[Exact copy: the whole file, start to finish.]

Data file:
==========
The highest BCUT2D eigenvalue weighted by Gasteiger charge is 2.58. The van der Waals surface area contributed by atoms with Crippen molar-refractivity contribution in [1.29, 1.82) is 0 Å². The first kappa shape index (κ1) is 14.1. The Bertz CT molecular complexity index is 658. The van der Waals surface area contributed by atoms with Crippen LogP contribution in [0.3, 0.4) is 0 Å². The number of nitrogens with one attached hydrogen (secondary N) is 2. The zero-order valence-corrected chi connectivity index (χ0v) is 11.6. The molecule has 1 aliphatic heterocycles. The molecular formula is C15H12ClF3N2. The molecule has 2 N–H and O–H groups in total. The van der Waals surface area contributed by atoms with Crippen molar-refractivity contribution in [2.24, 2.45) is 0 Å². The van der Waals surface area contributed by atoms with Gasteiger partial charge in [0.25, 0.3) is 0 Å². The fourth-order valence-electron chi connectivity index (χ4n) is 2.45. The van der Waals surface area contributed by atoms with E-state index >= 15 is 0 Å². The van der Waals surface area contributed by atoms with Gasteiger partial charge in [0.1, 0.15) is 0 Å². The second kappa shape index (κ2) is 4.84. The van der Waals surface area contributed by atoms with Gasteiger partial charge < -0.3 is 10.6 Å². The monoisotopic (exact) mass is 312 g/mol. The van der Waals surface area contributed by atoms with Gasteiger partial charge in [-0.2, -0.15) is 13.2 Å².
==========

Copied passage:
The highest BCUT2D eigenvalue weighted by Gasteiger charge is 2.58. The van der Waals surface area contributed by atoms with Crippen molar-refractivity contribution in [1.29, 1.82) is 0 Å². The first kappa shape index (κ1) is 14.1. The Bertz CT molecular complexity index is 658. The van der Waals surface area contributed by atoms with Crippen LogP contribution in [0.3, 0.4) is 0 Å². The number of nitrogens with one attached hydrogen (secondary N) is 2. The zero-order valence-corrected chi connectivity index (χ0v) is 11.6. The molecule has 1 aliphatic heterocycles. The molecular formula is C15H12ClF3N2. The molecule has 2 N–H and O–H groups in total. The van der Waals surface area contributed by atoms with Crippen molar-refractivity contribution in [2.24, 2.45) is 0 Å². The van der Waals surface area contributed by atoms with Gasteiger partial charge in [0.25, 0.3) is 0 Å². The fourth-order valence-electron chi connectivity index (χ4n) is 2.45. The van der Waals surface area contributed by atoms with E-state index >= 15 is 0 Å². The van der Waals surface area contributed by atoms with Gasteiger partial charge in [0.1, 0.15) is 0 Å². The second kappa shape index (κ2) is 4.84. The van der Waals surface area contributed by atoms with Gasteiger partial charge < -0.3 is 10.6 Å². The monoisotopic (exact) mass is 312 g/mol. The van der Waals surface area contributed by atoms with Gasteiger partial charge in [-0.2, -0.15) is 13.2 Å².